For the first time since their Nov. 13 show at the Bataclan was interrupted by gun-wielding terrorists who murdered 89 people, Eagles of Death Metal returned to Paris, France, on Dec. 7. They joined U2 onstage during U2’s HBO concert special taping for a cover of Patti Smith’s “People Have the Power,“ and then performed their own song, “I Love You All the Time.” The latter tune has taken on special meaning for EoDM and their friends and fans since the Paris tragedy last month.
In their first interview following the terrorist attacks, EoDM main men Josh Homme (who was not at the Bataclan show) and Jesse Hughes noted that Duran Duran had generously offered to donate all their royalties from EoDM’s cover of “Save a Prayer” to victims of the tragedy. In a similar spirit, EoDM invited other acts to cover “I Love You All the Time,” pledging to donate all proceeds earned from the performance or sale of the song to the victims as well. Many acts took the band up on the offer, onstage and on YouTube, and this week came first wave of of official “I Love You All The Time” covers, via the Play It Forward EoDM Campaign, by Florence & The Machine, Kings of Leon, Imagine Dragons, My Morning Jacket, Jimmy Eat World, Savages, and other all of whom are donating any royalties due them for these performances.
The covers are available today on iTunes, Prime Music, and Spotify. Additional versions are forthcoming and will be announced as they are confirmed. Those wishing to donate should go to http://playitforwardeodm.com/ for information.
While the song is off EoDM’s latest album, Zipper Down, it actually dates back to 2011, when it appeared under a slightly different title, “I Love You All the Thyme,” on Honkey Kong, a solo album released by Hughes under the pseudonym Boots Electric. Here’s Boots performing the track live in London in 2012 (video contains some profanity):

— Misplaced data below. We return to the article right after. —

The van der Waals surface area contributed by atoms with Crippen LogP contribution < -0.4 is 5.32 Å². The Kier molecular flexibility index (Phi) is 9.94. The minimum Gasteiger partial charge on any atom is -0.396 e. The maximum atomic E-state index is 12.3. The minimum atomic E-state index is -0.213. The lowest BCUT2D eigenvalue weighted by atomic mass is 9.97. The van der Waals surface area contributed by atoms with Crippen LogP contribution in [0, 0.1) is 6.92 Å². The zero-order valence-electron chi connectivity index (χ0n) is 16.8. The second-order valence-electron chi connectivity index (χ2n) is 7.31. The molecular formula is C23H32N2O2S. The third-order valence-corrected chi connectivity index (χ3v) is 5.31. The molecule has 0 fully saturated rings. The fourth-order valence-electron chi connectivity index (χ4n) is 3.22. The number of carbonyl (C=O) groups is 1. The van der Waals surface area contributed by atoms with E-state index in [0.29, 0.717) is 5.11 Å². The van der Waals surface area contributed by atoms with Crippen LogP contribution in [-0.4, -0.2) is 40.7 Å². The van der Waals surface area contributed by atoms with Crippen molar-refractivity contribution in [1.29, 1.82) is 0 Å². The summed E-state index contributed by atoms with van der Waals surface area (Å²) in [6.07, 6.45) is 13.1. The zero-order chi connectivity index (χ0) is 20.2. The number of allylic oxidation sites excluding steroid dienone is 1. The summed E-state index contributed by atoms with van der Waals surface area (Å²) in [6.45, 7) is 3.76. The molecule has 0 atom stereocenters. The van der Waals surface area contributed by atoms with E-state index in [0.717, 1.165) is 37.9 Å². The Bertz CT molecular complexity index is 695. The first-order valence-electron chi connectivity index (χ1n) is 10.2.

Last month, on the latest episode of his Apple Music radio show The Alligator Hour With Joshua Homme, Hughes appeared as a guest and the duo played three versions of the song – first the Dean Ween version, which Homme said was the first to roll in, followed by the versions by Cameron and Johannes.
In a lengthy statement, Dean Ween urged fans to share the clip with the goal of reaching one million views. He recounted how he has been friends with Homme for more than two decades. “When I heard about the Paris attacks, I broke down and called him immediately and surprisingly he answered,” Ween wrote. “Finding out that [EoDM guitarist] Dave Catching was alive and unharmed was one of the biggest reliefs of my life.”
The Cameron version can he heard at 34:50 on either Apple Music or iTunes Radio, while Johannes’s take starts at 50:35. During The Alligator Hour, Hughes called Cameron’s version “Wonderful,” adding, “In general, the entire participation is beautiful.” As for the Johannes rendition, Hughes noted, “I love his Beatle inflection to it, his ‘Eleanor Rigby,’” while Homme added, “That wonderful Beatles inflection without dry-humping it into copy-dom.”
Aside from those studio takes, some acts have also taken to song to the stage. My Morning Jacket performed the track live on Nov. 28 during their show at New York’s Beacon Theatre. “Every note we play and every syllable I sing is for peace, and for understanding, and for love. The music must always go on and fear must never win, and we must stick together and talk about how we can find ways to accept each other,” MMJ singer/guitarist Jim James said in a statement about the tribute to the victims of the Paris attacks.
Also covering the song live last month was British post-punk band Savages at a gig Dec. 1 at La Maroquinerie in Paris. Singer Jehnny Beth, who is French, introduced the song in her native language, before the band performed a version – captured for posterity in black-and-white – and received a rousing ovation from fans at the gig.